One of the best things about running UDPL’s STEAM Lab is that it acts like a spotlight, drawing amazing people from the community to the library to share their skills and interests.
Our Girls Who Code group had the opportunity to talk to Captain Beverley Bass, the US’s first commercial airline pilot last month. The UDHS Robotics Team is hosting a 3D printing workshop for elementary students in a couple of weeks. And a UDHS student, Priya Kaneria, is working with Marcus Nystrand, a designer from Sweden, a group of local marine biologists, and me to create 3D printed scaffolds to help coral regrow faster and stronger.
One of the most exciting meetings I had this year, though, was with Joe Burdo, co-founder & Lead Educator of NeuroTinker. He brought a box filled with technological magic and gave me the clearest (and coolest) explanation of how our nerves respond to create the patellar reflex. His NeuroBytes are the perfect combination of circuitry, coding, and hands-on nervous system education. I’m not sure I’ve ever seen a better teaching tool. It took me a long time to understand exactly how messages got from my knee to my brain and back again because as good as my science textbooks were, reading isn’t always the best way to learn concepts. NeuroBytes make it easy to follow neural pathways from stimulus to response. The whole time Joe was doing the demonstration for me, I couldn’t stop saying “This is so cool! This is so cool!” The NeuroTinker crew is already working with some of the science classes at UDHS and I predict before long that we’ll be seeing NeuroBytes in many more classrooms!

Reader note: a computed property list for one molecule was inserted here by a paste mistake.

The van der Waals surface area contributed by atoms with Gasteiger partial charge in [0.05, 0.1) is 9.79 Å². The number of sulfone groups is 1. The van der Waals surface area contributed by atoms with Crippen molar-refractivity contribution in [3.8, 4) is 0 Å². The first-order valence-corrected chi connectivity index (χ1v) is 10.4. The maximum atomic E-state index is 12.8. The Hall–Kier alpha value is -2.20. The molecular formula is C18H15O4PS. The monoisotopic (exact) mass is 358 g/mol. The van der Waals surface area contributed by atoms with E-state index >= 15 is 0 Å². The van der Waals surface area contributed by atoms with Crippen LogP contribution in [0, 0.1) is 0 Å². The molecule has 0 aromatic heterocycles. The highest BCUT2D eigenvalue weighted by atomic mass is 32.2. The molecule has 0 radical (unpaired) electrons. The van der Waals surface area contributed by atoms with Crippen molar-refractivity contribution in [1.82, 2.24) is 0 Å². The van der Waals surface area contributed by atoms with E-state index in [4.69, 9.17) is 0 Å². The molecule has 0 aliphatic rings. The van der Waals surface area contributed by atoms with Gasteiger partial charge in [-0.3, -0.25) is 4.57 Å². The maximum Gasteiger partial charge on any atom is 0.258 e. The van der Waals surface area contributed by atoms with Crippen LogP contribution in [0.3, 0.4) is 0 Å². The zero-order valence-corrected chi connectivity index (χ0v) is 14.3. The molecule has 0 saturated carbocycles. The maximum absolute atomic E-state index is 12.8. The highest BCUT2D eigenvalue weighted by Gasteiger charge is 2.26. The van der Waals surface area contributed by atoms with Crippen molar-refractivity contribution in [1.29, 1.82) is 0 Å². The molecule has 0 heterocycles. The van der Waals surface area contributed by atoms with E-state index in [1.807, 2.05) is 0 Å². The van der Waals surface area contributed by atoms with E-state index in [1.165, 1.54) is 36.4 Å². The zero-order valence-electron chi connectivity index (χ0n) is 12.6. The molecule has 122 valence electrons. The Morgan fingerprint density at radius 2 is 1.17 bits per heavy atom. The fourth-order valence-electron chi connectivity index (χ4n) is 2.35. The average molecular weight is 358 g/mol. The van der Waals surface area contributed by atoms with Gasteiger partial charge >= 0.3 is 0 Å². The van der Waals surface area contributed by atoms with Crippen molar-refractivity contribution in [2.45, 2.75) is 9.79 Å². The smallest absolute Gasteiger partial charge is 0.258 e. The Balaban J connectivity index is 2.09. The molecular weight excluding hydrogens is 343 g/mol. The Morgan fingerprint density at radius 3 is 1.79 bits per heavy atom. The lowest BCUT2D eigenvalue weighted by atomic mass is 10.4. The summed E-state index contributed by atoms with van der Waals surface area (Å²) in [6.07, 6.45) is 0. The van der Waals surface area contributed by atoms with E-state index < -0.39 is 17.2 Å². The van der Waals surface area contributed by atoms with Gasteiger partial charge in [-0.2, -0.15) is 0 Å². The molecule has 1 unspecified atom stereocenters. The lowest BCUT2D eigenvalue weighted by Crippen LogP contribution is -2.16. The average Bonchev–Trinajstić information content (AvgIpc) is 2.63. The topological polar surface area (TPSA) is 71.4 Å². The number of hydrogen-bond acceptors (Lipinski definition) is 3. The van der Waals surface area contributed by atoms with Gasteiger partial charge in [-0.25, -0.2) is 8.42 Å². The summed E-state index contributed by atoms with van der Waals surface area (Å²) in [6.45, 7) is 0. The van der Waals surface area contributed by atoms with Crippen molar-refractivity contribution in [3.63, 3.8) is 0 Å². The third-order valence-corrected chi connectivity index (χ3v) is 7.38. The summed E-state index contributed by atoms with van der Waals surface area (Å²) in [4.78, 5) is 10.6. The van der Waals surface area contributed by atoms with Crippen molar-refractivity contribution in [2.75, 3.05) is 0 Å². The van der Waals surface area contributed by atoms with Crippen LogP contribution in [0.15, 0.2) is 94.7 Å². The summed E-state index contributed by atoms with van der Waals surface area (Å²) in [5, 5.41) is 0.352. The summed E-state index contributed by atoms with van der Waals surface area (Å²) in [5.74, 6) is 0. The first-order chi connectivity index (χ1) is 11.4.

If you’d like to see NeuroBytes in action, Joe will be joining us for our January open STEAM Lab on Saturday, January 13th from 2-3p. We’d love to see you there!